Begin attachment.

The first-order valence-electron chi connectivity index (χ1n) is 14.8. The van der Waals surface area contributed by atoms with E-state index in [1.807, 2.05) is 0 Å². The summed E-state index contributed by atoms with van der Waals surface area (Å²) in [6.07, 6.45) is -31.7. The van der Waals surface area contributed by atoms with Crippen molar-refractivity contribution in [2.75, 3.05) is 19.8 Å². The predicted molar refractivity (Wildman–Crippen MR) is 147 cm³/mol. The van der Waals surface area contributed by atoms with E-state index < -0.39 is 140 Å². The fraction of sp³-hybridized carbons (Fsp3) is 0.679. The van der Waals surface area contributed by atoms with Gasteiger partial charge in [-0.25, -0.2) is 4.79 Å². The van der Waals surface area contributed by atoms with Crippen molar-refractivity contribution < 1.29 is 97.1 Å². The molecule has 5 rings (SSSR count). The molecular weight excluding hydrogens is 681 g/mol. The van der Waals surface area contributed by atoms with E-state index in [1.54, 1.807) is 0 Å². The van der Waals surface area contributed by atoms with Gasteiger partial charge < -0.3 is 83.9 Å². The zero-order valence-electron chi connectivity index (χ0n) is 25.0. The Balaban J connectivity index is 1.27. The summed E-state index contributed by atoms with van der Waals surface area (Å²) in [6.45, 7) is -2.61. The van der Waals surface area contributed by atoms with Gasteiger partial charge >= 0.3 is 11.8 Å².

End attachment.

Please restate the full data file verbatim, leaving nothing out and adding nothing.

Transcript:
The first-order valence-electron chi connectivity index (χ1n) is 14.8. The van der Waals surface area contributed by atoms with E-state index in [1.807, 2.05) is 0 Å². The summed E-state index contributed by atoms with van der Waals surface area (Å²) in [6.07, 6.45) is -31.7. The van der Waals surface area contributed by atoms with Crippen molar-refractivity contribution in [2.75, 3.05) is 19.8 Å². The predicted molar refractivity (Wildman–Crippen MR) is 147 cm³/mol. The van der Waals surface area contributed by atoms with E-state index < -0.39 is 140 Å². The fraction of sp³-hybridized carbons (Fsp3) is 0.679. The van der Waals surface area contributed by atoms with Gasteiger partial charge in [-0.25, -0.2) is 4.79 Å². The van der Waals surface area contributed by atoms with Crippen molar-refractivity contribution < 1.29 is 97.1 Å². The molecule has 5 rings (SSSR count). The molecular weight excluding hydrogens is 681 g/mol. The van der Waals surface area contributed by atoms with E-state index in [1.54, 1.807) is 0 Å². The van der Waals surface area contributed by atoms with Gasteiger partial charge < -0.3 is 83.9 Å². The zero-order valence-electron chi connectivity index (χ0n) is 25.0. The Balaban J connectivity index is 1.27. The summed E-state index contributed by atoms with van der Waals surface area (Å²) in [6.45, 7) is -2.61. The van der Waals surface area contributed by atoms with Gasteiger partial charge >= 0.3 is 11.8 Å².